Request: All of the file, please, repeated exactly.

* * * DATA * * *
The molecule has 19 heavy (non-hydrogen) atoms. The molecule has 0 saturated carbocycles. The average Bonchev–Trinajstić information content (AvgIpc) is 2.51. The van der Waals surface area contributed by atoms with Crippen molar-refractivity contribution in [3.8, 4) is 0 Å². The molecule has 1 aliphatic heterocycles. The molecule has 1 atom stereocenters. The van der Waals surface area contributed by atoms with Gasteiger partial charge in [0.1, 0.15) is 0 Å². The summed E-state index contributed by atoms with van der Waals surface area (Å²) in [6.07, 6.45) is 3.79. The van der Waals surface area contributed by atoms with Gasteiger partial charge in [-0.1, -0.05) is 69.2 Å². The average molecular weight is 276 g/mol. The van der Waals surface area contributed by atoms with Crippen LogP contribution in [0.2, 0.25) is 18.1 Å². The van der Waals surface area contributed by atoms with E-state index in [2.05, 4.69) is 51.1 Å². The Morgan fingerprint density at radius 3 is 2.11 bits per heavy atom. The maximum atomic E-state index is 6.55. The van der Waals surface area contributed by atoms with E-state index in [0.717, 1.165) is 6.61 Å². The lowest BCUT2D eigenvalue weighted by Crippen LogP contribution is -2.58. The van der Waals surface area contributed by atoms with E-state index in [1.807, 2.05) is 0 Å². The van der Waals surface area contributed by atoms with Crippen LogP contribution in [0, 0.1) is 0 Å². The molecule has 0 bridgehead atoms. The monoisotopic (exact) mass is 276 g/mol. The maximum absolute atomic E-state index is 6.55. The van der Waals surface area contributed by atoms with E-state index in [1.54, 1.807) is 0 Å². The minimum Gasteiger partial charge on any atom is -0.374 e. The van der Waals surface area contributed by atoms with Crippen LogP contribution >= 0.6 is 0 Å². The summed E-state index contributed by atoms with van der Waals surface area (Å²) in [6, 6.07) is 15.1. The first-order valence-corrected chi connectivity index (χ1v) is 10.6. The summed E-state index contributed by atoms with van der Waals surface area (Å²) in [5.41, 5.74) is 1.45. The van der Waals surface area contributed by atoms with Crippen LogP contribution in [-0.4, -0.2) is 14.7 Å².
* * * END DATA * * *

The molecule has 19 heavy (non-hydrogen) atoms. The molecule has 0 saturated carbocycles. The average Bonchev–Trinajstić information content (AvgIpc) is 2.51. The van der Waals surface area contributed by atoms with Crippen molar-refractivity contribution in [3.8, 4) is 0 Å². The molecule has 1 aliphatic heterocycles. The molecule has 1 atom stereocenters. The van der Waals surface area contributed by atoms with Gasteiger partial charge in [0.1, 0.15) is 0 Å². The summed E-state index contributed by atoms with van der Waals surface area (Å²) in [6.07, 6.45) is 3.79. The van der Waals surface area contributed by atoms with Gasteiger partial charge in [-0.1, -0.05) is 69.2 Å². The average molecular weight is 276 g/mol. The van der Waals surface area contributed by atoms with Crippen LogP contribution in [0.2, 0.25) is 18.1 Å². The van der Waals surface area contributed by atoms with E-state index in [2.05, 4.69) is 51.1 Å². The Morgan fingerprint density at radius 3 is 2.11 bits per heavy atom. The maximum atomic E-state index is 6.55. The van der Waals surface area contributed by atoms with E-state index in [0.717, 1.165) is 6.61 Å². The lowest BCUT2D eigenvalue weighted by Crippen LogP contribution is -2.58. The van der Waals surface area contributed by atoms with E-state index in [1.807, 2.05) is 0 Å². The van der Waals surface area contributed by atoms with Crippen LogP contribution in [0, 0.1) is 0 Å². The molecule has 0 bridgehead atoms. The monoisotopic (exact) mass is 276 g/mol. The maximum absolute atomic E-state index is 6.55. The van der Waals surface area contributed by atoms with E-state index in [1.54, 1.807) is 0 Å². The minimum Gasteiger partial charge on any atom is -0.374 e. The van der Waals surface area contributed by atoms with Crippen LogP contribution >= 0.6 is 0 Å². The summed E-state index contributed by atoms with van der Waals surface area (Å²) in [6, 6.07) is 15.1. The first-order valence-corrected chi connectivity index (χ1v) is 10.6. The summed E-state index contributed by atoms with van der Waals surface area (Å²) in [5.41, 5.74) is 1.45. The van der Waals surface area contributed by atoms with Crippen LogP contribution in [-0.4, -0.2) is 14.7 Å².